Think Tel Aviv became a party city only in recent times? Think again.
Pottery shards unearthed recently at an archaeological dig in the city's downtown area suggest the presence of an ancient Egyptian brewery where the locals quaffed some cold ones back in the Bronze Age.
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A fragment of a basin that ancient Egyptians used to produce beer.
A bowl dating to the Early Bronze Age (around 3500 B.C.E.).
“Already thousands of years ago Tel Aviv was the city that never sleeps!” Diego Barkan, the Israel Antiquities Authority archaeologist who was directing the excavation, said in a written statement.
An unexpected find. Conducting a so-called "salvage excavation" before the construction of new office buildings, Barkan and his team found 17 pits believed to have been used to store produce around 3500-3000 B.C. Inside the pits, they discovered a 6,000-year-old dagger and flint tools, along with animal bones and hundreds of pottery shards dating back 5,000 years.
Some of the fragments -- including pieces of large basins -- contained straw and other materials that were consistent not with local pottery but with the ancient Egyptian pottery-making tradition.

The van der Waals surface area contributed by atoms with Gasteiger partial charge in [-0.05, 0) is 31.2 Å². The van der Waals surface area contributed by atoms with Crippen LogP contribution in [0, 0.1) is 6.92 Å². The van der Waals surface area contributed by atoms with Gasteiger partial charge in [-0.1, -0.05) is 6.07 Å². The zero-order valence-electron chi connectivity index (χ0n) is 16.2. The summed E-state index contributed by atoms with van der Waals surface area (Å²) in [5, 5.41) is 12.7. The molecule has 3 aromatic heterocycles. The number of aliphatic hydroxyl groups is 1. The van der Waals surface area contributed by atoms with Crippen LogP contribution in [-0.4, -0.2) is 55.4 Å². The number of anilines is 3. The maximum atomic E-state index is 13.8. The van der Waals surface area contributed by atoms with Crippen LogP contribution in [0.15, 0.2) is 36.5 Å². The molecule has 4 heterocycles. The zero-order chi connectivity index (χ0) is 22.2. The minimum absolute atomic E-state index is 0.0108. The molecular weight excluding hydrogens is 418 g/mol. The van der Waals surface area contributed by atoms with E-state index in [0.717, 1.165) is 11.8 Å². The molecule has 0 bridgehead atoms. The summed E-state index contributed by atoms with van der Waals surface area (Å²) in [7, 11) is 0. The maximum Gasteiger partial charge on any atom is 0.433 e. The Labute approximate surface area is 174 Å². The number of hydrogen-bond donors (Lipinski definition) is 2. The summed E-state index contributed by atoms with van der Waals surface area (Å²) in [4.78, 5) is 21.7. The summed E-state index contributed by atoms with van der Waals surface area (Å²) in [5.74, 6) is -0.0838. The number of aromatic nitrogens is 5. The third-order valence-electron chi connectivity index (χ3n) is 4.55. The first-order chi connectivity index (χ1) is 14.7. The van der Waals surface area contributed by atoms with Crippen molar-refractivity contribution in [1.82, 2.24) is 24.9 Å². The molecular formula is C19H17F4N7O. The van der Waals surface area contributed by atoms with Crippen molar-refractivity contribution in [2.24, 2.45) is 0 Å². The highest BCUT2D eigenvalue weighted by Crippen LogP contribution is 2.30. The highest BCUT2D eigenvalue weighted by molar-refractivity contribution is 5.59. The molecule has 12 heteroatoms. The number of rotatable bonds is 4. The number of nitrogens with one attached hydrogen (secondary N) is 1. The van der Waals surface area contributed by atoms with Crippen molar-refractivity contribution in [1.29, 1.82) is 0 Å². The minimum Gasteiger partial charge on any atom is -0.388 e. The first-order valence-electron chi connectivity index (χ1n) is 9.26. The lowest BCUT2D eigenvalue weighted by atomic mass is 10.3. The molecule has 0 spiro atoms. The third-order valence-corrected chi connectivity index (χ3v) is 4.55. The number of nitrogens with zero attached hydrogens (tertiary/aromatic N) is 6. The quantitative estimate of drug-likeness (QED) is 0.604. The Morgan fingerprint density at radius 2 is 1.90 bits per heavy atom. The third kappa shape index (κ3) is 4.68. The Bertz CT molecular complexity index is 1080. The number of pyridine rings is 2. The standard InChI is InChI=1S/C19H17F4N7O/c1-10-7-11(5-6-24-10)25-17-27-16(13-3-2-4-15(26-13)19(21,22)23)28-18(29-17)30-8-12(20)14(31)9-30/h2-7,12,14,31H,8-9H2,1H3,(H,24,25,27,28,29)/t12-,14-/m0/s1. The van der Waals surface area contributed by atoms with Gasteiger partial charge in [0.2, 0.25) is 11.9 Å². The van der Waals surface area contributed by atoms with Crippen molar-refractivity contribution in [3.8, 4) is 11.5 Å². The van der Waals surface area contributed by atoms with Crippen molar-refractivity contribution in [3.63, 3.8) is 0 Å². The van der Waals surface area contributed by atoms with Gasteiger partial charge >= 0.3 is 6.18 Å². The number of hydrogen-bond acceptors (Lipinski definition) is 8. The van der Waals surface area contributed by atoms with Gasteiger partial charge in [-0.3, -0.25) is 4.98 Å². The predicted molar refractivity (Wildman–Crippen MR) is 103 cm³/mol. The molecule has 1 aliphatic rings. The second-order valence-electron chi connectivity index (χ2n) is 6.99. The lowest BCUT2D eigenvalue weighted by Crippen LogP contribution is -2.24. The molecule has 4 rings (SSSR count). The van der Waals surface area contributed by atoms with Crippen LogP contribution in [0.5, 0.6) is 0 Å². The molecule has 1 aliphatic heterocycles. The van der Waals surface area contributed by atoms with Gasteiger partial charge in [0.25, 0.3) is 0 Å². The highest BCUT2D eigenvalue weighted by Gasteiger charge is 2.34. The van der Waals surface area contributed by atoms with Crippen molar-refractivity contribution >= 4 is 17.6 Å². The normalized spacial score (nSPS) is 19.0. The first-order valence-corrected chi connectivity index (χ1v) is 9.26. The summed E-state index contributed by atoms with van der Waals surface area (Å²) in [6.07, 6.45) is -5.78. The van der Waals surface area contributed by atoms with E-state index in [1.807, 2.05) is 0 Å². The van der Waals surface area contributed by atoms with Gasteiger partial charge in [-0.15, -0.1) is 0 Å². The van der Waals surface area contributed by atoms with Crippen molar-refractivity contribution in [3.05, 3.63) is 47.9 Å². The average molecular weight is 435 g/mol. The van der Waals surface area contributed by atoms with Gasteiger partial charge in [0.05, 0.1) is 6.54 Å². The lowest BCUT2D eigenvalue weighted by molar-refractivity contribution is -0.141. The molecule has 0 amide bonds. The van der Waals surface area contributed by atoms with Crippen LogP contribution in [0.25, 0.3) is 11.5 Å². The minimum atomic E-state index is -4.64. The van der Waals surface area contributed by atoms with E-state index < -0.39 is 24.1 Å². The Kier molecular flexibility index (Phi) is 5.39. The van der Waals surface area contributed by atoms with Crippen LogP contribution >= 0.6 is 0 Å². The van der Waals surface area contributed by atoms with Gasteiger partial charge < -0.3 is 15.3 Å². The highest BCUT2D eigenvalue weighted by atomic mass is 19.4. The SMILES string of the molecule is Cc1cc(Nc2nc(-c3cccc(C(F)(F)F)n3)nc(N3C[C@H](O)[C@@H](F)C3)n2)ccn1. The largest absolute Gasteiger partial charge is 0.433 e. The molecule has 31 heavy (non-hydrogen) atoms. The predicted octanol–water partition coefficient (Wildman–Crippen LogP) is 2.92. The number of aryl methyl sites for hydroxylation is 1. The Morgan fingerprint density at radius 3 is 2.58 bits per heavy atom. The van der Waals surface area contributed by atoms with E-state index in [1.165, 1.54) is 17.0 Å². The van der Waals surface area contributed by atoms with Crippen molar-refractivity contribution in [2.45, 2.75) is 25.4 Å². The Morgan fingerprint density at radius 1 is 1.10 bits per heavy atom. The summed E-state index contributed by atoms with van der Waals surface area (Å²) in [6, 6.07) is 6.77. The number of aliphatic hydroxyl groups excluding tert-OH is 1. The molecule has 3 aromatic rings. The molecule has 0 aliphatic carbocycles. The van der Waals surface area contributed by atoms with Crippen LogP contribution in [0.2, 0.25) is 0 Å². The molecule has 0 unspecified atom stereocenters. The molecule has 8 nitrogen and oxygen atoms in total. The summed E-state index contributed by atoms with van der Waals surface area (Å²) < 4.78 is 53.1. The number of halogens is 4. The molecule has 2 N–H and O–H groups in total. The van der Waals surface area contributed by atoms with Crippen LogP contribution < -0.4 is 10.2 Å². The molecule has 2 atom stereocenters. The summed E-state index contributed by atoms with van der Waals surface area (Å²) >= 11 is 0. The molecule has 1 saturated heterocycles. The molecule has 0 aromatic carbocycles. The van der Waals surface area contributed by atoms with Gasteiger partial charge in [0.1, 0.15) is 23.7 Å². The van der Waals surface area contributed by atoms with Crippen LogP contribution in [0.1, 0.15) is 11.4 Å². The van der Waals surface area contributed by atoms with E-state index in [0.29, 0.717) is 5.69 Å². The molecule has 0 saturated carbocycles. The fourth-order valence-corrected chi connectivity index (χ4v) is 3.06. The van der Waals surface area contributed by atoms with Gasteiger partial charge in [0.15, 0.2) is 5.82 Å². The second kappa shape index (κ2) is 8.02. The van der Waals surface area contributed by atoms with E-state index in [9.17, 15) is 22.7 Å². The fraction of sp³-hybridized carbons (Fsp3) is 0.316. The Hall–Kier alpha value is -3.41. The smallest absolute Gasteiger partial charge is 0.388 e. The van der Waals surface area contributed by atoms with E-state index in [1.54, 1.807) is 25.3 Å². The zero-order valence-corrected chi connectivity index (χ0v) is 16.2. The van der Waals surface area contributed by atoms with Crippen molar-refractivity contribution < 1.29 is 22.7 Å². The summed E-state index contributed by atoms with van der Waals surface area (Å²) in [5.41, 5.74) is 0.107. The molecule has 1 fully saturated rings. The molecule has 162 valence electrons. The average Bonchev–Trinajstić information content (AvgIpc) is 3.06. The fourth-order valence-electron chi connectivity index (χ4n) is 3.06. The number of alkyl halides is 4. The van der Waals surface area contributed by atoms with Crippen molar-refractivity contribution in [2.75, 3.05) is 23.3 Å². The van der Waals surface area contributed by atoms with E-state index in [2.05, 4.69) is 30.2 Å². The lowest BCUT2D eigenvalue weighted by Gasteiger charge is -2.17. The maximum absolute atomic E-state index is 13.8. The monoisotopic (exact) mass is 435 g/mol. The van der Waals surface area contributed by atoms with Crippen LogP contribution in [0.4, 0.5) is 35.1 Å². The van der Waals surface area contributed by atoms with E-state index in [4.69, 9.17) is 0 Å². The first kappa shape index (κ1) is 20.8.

A boozy staple. The finds suggest that the basins were used to brew a barley-and-fruit-based beer known to have been popular with ancient Egyptians of all ages. And that has the archaeologists rethinking conventional wisdom about the area's history.
"On the basis of previously conducted excavations in the region, we knew there is an Early Bronze Age site here, but this excavation is the first evidence we have of an Egyptian occupation in the center of Tel Aviv at that time," Barkin said in the statement. "This is also the northernmost evidence we have of an Egyptian presence in the Early Bronze Age."
Archaeologists are calling for additional research to determine whether the vessels were brought from Egypt or crafted by Egyptians living in Tel Aviv, according to the History Channel website.
Previous excavations suggested Egyptians were brewing beer in the Nile Delta region as early as the mid-fourth millennium B.C., according to AFP.